by Allanah Leahy – EM TV International, Port Moresby
Indonesian President, Joko Widodo, is committed to developing the lives of Papua’s indigenous people.
Papua, Indonesia’s largest territory, is rich in resources and home to the biggest gold mine in the world, yet its indigenous population live in poverty.
Widodo is spearheading major infrastructure projects to connect regions throughout Sulawesi and Sumatra, Indonesia’s fourth and largest islands, respectively.
But the President said this week that construction of a railway in Papua is also to begin by mid-this year.
Indonesia is priming itself in the wake of several upcoming international events, including the Asian Games and annual World Bank meeting in 2018.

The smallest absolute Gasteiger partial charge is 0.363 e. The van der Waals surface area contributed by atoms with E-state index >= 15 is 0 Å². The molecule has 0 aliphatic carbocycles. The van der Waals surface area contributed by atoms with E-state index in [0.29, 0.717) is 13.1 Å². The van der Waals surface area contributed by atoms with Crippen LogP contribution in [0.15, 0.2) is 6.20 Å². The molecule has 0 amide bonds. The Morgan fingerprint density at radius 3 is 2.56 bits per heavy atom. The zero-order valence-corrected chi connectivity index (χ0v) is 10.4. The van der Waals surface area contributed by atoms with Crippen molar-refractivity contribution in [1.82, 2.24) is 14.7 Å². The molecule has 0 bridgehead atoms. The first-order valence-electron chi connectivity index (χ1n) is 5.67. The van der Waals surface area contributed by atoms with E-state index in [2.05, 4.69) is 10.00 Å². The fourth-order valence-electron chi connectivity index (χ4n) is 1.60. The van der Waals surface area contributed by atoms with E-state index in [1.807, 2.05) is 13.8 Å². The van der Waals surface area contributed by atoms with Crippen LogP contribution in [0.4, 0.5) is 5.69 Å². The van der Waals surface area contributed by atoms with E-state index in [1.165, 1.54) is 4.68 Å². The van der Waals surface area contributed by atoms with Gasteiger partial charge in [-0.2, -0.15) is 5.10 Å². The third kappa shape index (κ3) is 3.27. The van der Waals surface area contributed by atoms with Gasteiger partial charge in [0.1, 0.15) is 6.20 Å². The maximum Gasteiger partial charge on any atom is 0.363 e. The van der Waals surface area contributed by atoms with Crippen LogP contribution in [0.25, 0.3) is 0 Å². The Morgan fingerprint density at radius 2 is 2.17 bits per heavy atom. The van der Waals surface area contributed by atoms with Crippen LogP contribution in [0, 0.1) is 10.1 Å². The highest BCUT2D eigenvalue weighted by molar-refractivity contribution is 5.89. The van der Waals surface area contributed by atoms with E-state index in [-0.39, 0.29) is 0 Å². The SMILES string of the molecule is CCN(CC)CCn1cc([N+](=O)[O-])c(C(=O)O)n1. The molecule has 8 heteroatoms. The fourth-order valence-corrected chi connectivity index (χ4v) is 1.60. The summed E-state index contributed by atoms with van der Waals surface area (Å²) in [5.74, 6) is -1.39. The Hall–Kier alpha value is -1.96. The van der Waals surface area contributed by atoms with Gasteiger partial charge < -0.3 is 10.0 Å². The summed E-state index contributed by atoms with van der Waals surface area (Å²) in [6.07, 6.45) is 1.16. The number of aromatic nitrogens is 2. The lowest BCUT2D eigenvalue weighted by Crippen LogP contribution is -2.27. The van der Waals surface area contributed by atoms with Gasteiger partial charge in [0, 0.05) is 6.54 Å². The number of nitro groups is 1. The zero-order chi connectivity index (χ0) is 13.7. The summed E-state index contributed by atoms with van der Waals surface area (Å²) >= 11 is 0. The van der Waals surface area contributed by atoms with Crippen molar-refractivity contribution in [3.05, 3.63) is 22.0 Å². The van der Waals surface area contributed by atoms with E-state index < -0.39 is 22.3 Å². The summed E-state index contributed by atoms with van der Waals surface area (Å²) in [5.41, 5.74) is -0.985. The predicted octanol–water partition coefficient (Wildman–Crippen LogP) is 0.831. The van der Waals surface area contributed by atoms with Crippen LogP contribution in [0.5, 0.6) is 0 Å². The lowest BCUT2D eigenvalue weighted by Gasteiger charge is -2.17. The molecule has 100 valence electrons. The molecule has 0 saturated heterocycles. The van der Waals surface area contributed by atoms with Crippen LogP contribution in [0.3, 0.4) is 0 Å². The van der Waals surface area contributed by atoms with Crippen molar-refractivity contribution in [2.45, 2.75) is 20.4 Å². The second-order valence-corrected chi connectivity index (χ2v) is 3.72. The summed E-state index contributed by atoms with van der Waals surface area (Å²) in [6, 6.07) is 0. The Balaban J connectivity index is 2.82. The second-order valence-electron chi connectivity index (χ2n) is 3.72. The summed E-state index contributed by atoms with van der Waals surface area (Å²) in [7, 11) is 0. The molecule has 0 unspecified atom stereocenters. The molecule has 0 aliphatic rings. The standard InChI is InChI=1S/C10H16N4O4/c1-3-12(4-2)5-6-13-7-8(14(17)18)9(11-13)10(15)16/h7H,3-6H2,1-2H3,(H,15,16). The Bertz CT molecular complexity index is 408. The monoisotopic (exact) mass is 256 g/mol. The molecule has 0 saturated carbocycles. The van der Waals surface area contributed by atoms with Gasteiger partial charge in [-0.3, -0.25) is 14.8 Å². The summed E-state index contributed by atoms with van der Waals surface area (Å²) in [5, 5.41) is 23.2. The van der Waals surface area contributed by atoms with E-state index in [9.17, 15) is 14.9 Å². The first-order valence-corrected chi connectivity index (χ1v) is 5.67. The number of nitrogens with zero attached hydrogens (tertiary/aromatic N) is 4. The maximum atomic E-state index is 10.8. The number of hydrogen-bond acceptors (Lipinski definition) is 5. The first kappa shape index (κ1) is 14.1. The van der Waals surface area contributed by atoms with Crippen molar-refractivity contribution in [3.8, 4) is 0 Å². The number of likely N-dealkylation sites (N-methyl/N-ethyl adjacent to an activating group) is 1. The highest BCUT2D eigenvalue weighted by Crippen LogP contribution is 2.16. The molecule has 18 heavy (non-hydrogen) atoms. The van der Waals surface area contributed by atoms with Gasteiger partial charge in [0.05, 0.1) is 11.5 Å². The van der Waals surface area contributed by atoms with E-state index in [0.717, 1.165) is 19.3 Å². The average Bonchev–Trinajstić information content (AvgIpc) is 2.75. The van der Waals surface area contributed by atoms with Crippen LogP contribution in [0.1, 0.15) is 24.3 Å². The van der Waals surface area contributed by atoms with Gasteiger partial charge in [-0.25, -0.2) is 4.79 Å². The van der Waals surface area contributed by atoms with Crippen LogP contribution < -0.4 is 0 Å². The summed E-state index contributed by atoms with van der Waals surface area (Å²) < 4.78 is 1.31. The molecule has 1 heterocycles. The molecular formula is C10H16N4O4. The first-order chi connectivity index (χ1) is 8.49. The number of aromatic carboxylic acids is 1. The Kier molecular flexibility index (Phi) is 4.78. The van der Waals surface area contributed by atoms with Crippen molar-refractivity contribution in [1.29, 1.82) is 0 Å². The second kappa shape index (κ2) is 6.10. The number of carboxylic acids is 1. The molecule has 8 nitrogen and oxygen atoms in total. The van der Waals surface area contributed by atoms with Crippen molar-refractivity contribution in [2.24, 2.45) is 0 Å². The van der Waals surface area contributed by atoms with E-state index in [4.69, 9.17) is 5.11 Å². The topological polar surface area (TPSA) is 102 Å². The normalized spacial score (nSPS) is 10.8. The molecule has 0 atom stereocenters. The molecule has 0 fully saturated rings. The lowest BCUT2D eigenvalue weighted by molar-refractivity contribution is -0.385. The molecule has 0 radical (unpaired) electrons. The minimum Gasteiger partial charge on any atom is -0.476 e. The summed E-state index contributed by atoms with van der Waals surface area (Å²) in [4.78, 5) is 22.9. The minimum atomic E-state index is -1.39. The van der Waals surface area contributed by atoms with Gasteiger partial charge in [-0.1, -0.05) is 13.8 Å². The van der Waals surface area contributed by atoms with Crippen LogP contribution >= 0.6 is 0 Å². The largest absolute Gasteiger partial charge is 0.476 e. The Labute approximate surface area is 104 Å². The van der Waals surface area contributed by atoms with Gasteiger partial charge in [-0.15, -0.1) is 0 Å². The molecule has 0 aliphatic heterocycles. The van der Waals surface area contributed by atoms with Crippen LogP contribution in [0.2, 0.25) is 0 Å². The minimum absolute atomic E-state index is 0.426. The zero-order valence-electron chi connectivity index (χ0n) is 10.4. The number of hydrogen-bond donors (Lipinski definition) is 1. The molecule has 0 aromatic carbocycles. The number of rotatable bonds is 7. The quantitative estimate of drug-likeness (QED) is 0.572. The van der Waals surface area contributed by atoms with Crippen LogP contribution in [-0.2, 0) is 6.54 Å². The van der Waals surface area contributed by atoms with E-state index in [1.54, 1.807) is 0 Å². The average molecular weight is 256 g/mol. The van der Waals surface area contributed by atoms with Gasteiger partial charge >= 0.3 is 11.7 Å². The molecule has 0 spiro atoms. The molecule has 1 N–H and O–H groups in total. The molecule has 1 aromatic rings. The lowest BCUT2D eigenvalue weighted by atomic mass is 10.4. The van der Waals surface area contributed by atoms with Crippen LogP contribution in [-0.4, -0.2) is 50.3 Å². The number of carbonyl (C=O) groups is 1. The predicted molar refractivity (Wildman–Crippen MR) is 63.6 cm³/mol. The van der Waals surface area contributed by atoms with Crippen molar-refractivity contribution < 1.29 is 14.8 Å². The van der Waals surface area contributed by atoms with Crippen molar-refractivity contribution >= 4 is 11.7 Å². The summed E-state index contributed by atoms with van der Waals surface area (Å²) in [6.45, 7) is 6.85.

The development is a positive for indigenous Papuans, whose poverty rate is almost three times higher than Indonesia’s national average, according to the Australian Institute of International Affairs.
Governor, Gary Juffa, has compared the on-going human rights abuses of indigenous Papuans and West Papuans to the Nazi holocaust, referring to the extensively reported human rights abuses by the Indonesian military.
The region’s media blackout presents difficulties in verifying the many reports of military abuse and deaths, which saw a fact-finding mission being a main discussion point at last year’s Pacific Islands Forum.